Takapūneke is as important as Waitangi – the South Island’s preeminent historic site. Significantly on this very first public holiday Maori celebration of Matariki, Takapūneke Reserve was officially opened with the Pou tu te Raki o Te Maiharanui unveiled.
Read the RNZ article: ‘Pou unveiled to mark significance of Takapūneke near Akaroa’
Or watch the beautiful Onuku video of the opening ceremony in this Stuff article ‘New pou start of healing for nationally significant Banks Peninsula site’.
Relatively unknown until recently, Takapūneke is an extremely significant historic site, where the ’Brig Elizabeth Incident’ occurred in 1830, when the site was abandoned and the settlement of Ōnuku was established. The story wasn’t told and many people thought that this event played out at Ōnawe Pa.
When Banks Peninsula District Council voted to subdivide the Takapūneke Reserve and sell sections for holiday homes Ōnuku Rūnanga stood up to tell the story and protect the site. That was 20 years ago.
So now 192 years after the Elizabeth incident, on the very first Indigenous Public Holiday in any colonised country in the world, Matariki, Takapūneke Reserve was officially opened, with the pou (monument) Raki o Te Maiharanui unveiled.
Unveiling on Matariki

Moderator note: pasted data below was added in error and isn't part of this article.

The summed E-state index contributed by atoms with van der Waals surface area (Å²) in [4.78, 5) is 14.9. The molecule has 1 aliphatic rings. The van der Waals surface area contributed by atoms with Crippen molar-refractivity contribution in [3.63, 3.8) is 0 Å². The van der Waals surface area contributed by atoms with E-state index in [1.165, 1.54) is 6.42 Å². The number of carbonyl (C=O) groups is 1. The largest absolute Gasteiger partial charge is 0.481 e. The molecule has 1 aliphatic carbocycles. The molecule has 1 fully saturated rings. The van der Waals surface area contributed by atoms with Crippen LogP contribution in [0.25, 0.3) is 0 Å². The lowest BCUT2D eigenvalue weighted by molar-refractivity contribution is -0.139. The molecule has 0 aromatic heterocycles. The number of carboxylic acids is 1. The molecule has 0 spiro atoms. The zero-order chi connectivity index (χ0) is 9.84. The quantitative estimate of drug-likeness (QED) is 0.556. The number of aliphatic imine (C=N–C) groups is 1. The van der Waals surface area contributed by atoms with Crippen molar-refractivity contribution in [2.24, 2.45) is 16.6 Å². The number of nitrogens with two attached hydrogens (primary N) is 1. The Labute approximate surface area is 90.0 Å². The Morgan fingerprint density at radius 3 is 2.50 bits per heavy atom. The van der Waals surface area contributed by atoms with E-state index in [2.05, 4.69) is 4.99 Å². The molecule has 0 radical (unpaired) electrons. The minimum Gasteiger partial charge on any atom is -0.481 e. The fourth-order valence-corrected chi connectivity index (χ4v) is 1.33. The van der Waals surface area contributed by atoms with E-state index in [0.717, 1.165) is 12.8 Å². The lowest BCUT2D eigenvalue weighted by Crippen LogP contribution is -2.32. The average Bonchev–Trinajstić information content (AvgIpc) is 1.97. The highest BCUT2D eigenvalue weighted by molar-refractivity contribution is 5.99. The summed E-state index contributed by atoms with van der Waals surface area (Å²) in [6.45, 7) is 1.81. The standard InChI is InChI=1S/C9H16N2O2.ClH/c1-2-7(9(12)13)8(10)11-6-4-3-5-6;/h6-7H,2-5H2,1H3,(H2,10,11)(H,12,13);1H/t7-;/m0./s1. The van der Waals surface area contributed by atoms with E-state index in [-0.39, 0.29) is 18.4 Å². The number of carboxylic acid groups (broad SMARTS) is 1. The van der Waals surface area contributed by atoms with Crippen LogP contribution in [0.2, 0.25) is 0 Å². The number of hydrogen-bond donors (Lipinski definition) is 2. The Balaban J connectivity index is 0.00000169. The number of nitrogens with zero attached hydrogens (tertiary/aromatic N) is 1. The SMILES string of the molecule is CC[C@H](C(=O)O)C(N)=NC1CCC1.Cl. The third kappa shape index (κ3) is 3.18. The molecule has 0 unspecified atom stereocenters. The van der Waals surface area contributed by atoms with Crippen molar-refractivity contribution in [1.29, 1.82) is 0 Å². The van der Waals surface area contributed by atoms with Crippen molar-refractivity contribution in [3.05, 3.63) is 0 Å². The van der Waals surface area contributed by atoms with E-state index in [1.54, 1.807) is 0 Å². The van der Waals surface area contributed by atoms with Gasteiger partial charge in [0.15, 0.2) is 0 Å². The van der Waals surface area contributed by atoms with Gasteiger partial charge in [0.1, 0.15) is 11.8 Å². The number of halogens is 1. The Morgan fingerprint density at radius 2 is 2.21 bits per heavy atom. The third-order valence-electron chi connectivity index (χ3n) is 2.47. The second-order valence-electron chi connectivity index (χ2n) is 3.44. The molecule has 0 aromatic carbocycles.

Matariki is the rising of the Pleiades at dawn in the middle of winter in New Zealand, it signifies the beginning of the new year and the new planting season. For Māori, the appearance of Matariki heralds a time of remembrance, joy and peace. While it is a new public holiday in New Zealand it is quickly being embraced by non-Maori as a uniquely New Zealand event, and celebration in the depths of winter that heralds a new spring and summer to come, looking forward with hope.
Tuhiraki (Mt Bossu) that sits behind the pou is one of the most important cultural sites in the South Island, Rakaihautu’s ko or digging stick which was used to dig and name the great lakes of the South Island by the first Polynesian explorer, was thrust into the head of the Akaroa Harbour where he named it Te Pātaka o Rākaihautū the foodstore or food basket of Rakaihautu, as a signal of the abundance of natural food sources.
Christchurch City Council Mayor Lianne Dalziel gave a public address at the public opening ceremony. Shortly afterwards the public treeplanting ceremony helped the people of Onuku and the public of Akaroa make a lasting connection to the Takapuneke healing process.
As a school student at the Akaroa Area School, I remember planting native trees at the Britomart Monument just beside the Takapuneke Reserve, especially the tī kōuka, cabbage trees, that now host the kereru fattening on berries in Autumn. It was lovely now to plant a totara with the next generation, knowing it will be here long after us, far into the future and will be a place we can continuously come back to and care for.
After the tree planting ceremony a native New Zealand falcon kārearea flew up the newly grassed slope and swooped overhead into a nearby tree, in what felt like a real blessing to the opening day, and our personal connection to this historic site.